Listening without watching — that is what Chihoko Hiratsuka describes as essential for understanding the concept of her tiny movie house in Tokyo.
The theater, Cinema Chupki Tabata, opened last September near JR Tabata Station in Kita Ward as a “universally accessible theater,” allowing people with visual disabilities and all others the opportunity to enjoy cinema by providing audio descriptions of scenes with the help of volunteers.
Customers can listen to the recorded descriptions of the characters on screen using headsets placed at each of the roughly 20 seats inside the forest-themed venue.
“Chupki” is a term that refers to natural light, such as moonlight or sunshine, from the language of the Ainu, the indigenous ethnic minority of Japan.
“I wanted to create a place where everyone can return under a single light,” said Hiratsuka, 44, who heads City Lights, a volunteer organization for enriching the movie experience for the visually impaired. “Movies are for feeling and it’s not just about seeing.”
Hiratsuka said the organization’s efforts to write and record audio descriptions are aimed at supporting the “subjective viewing” of people with limited or no eyesight, not about describing everything in a scene.
“An experienced moviegoer can find it annoying if we explain too much,” she said. “Moviegoers can imagine what is going on through sound changes in the background, for example, so we should instead provide other information in such cases.”
She has first-time volunteers simply listen to the sounds of movies to make them realize how much the imagination can cover, and what it cannot.
“This is a good theater,” Kazuo Terai, a 70-year-old blind man, said late last month after leaving the theater in tears, clearly moved by the screening of “Yu wo Wakasuhodo no Atsui ai” (“Her Love Boils Bathwater”), directed by Ryota Nakano.
“Growing up with radio dramas, I am used to (imagining), but I suppose younger generations may have a hard time following without audio descriptions,” he said. “Japanese films tend to make actors express through facial expressions (rather than words), so having them described helps.”
All movies at Cinema Chupki Tabata are captioned for people with hearing loss. There is also a small sound-proof screening room, if people feel the need to take their crying babies or misbehaving young children there.
The theater is a permanent version of a City Lights project that started in 2001, in which the organization would hold “barrier-free movie screenings” for the visually impaired. Volunteers would sit next to visually impaired people and describe movie scenes, much like a personal language interpreter offering a translation.
Hiroaki Sato, 27, the theater’s manager, was among such volunteers and remembers the first time he gave audio descriptions to a man at a movie festival hosted by City Lights.
“I described a movie for this man and he just broke down in tears. … I didn’t think he would be moved in such a way,” he said, adding the experience changed his views about people with disabilities and inspired him to engage more deeply in City Lights’ activities.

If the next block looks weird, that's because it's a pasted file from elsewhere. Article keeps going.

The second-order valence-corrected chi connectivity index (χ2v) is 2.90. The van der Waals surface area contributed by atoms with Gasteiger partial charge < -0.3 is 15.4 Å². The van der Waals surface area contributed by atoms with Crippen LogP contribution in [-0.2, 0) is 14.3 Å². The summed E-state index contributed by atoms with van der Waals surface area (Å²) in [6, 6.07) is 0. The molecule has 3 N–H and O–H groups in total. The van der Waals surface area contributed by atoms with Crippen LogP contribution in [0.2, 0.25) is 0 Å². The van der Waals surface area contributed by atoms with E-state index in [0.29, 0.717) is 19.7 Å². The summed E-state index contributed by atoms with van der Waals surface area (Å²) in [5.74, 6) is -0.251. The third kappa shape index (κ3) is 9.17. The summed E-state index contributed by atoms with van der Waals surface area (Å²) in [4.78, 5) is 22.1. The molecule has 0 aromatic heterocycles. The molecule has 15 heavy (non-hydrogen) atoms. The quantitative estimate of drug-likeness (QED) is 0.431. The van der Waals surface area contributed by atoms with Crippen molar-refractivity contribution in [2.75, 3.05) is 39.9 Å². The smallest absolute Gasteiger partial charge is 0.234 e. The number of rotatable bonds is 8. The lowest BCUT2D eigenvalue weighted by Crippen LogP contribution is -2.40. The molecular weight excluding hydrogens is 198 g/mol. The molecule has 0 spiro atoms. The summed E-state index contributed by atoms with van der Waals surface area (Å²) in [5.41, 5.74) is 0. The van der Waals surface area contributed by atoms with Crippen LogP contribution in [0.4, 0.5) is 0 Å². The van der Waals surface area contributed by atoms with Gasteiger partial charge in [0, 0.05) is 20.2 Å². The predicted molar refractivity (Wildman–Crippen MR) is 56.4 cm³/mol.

Having been repeatedly hospitalized for illness and being isolated from his peers as a young boy, Sato said films were like his own voice, expressing his anger or pent-up frustration at times when he could not, and they also served as a guide to life as he grew up.
“I wanted to do something for people when they are at a low point in their lives, and since I only had movies, I thought I wanted to deliver movies,” he said, adding it has been a major drive for him even after he joined Cinema Chupki as the manager.
Sato has worked on writing audio descriptions of some 20 films so far, while the theater has been holding lessons for people to become audio description guides.
“Creating audio descriptions is like creating constellations. You have to decide where you draw in the lines,” he said. “And not all stars in the night sky are visible.”
City Lights’ activities have evolved over the years. In the early days, members would accompany people to theaters and individually “whisper beside them” to describe scenes, according to Hiratsuka.
However, they worried their voices might interfere with the other moviegoers and introduced a radio transmission system to allow a single person to give audio descriptions to a group through headsets.
Hiratsuka then thought of building a theater of her own, although finding the right building under the legal framework for a theater took months of searching, and raising the ¥15 million needed to pull off the project was not easy.
But through crowdfunding she managed to gather some ¥18 million from more than 500 people in just three months. The names of the contributors are written on the leaves of a tree design near the theater’s entrance.
“I always seem to get just enough to do the things I want,” Hiratsuka said, adding that whenever she needs help, the right people suddenly appear. “It feels like I have been led by something.”
The theater receives support from a number of celebrities, including voice director Yoshikazu Iwanami, who oversees the theater’s acoustic design.
Popular voice actor Daisuke Ono took part in narrating audio descriptions for an animated movie, while director Naomi Kawase has visited the theater to create a film on audio description guides and actor Masatoshi Nagase has become a member of City Lights.
Hiratsuka recalled the time when director Yoji Yamada, known for his popular series “Otoko wa Tsurai yo” (“It’s Tough Being a Man”), told her he respects the organization’s work.
“He said, a good movie is made by a good audience, and you are creating that good audience,” she said.